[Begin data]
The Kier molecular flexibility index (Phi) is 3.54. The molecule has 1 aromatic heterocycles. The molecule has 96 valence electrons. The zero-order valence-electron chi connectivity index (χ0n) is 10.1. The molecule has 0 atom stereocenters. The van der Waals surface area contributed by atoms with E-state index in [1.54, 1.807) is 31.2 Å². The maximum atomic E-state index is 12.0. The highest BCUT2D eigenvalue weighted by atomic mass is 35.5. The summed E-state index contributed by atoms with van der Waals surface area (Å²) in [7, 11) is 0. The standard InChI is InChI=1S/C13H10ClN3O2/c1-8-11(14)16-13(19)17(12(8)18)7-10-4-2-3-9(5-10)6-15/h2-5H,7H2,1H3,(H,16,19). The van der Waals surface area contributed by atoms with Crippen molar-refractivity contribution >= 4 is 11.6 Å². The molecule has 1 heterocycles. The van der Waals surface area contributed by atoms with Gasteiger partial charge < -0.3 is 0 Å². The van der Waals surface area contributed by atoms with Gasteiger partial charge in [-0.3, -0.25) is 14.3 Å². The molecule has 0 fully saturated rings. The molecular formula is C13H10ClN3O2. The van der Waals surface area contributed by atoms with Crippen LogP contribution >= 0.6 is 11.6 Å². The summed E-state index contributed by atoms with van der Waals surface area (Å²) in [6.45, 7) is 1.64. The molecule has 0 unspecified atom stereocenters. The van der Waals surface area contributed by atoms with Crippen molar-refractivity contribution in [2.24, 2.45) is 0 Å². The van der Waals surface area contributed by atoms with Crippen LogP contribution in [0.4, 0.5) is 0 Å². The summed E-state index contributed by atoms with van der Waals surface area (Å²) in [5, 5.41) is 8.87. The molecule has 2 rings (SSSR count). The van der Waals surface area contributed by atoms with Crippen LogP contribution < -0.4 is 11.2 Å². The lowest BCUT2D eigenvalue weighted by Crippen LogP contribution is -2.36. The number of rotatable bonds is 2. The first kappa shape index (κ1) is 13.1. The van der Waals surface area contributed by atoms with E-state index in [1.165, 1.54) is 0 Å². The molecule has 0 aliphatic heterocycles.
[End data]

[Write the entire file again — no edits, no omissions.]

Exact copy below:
The Kier molecular flexibility index (Phi) is 3.54. The molecule has 1 aromatic heterocycles. The molecule has 96 valence electrons. The zero-order valence-electron chi connectivity index (χ0n) is 10.1. The molecule has 0 atom stereocenters. The van der Waals surface area contributed by atoms with E-state index in [1.54, 1.807) is 31.2 Å². The maximum atomic E-state index is 12.0. The highest BCUT2D eigenvalue weighted by atomic mass is 35.5. The summed E-state index contributed by atoms with van der Waals surface area (Å²) in [7, 11) is 0. The standard InChI is InChI=1S/C13H10ClN3O2/c1-8-11(14)16-13(19)17(12(8)18)7-10-4-2-3-9(5-10)6-15/h2-5H,7H2,1H3,(H,16,19). The van der Waals surface area contributed by atoms with Crippen molar-refractivity contribution >= 4 is 11.6 Å². The molecule has 1 heterocycles. The van der Waals surface area contributed by atoms with Gasteiger partial charge < -0.3 is 0 Å². The van der Waals surface area contributed by atoms with Gasteiger partial charge in [-0.3, -0.25) is 14.3 Å². The molecule has 0 fully saturated rings. The molecular formula is C13H10ClN3O2. The van der Waals surface area contributed by atoms with Crippen LogP contribution >= 0.6 is 11.6 Å². The summed E-state index contributed by atoms with van der Waals surface area (Å²) in [6.45, 7) is 1.64. The molecule has 0 unspecified atom stereocenters. The van der Waals surface area contributed by atoms with Crippen molar-refractivity contribution in [2.24, 2.45) is 0 Å². The van der Waals surface area contributed by atoms with Crippen LogP contribution in [0.4, 0.5) is 0 Å². The summed E-state index contributed by atoms with van der Waals surface area (Å²) in [5, 5.41) is 8.87. The molecule has 2 rings (SSSR count). The van der Waals surface area contributed by atoms with Crippen LogP contribution < -0.4 is 11.2 Å². The lowest BCUT2D eigenvalue weighted by Crippen LogP contribution is -2.36. The number of rotatable bonds is 2. The first kappa shape index (κ1) is 13.1. The van der Waals surface area contributed by atoms with E-state index in [1.165, 1.54) is 0 Å². The molecule has 0 aliphatic heterocycles.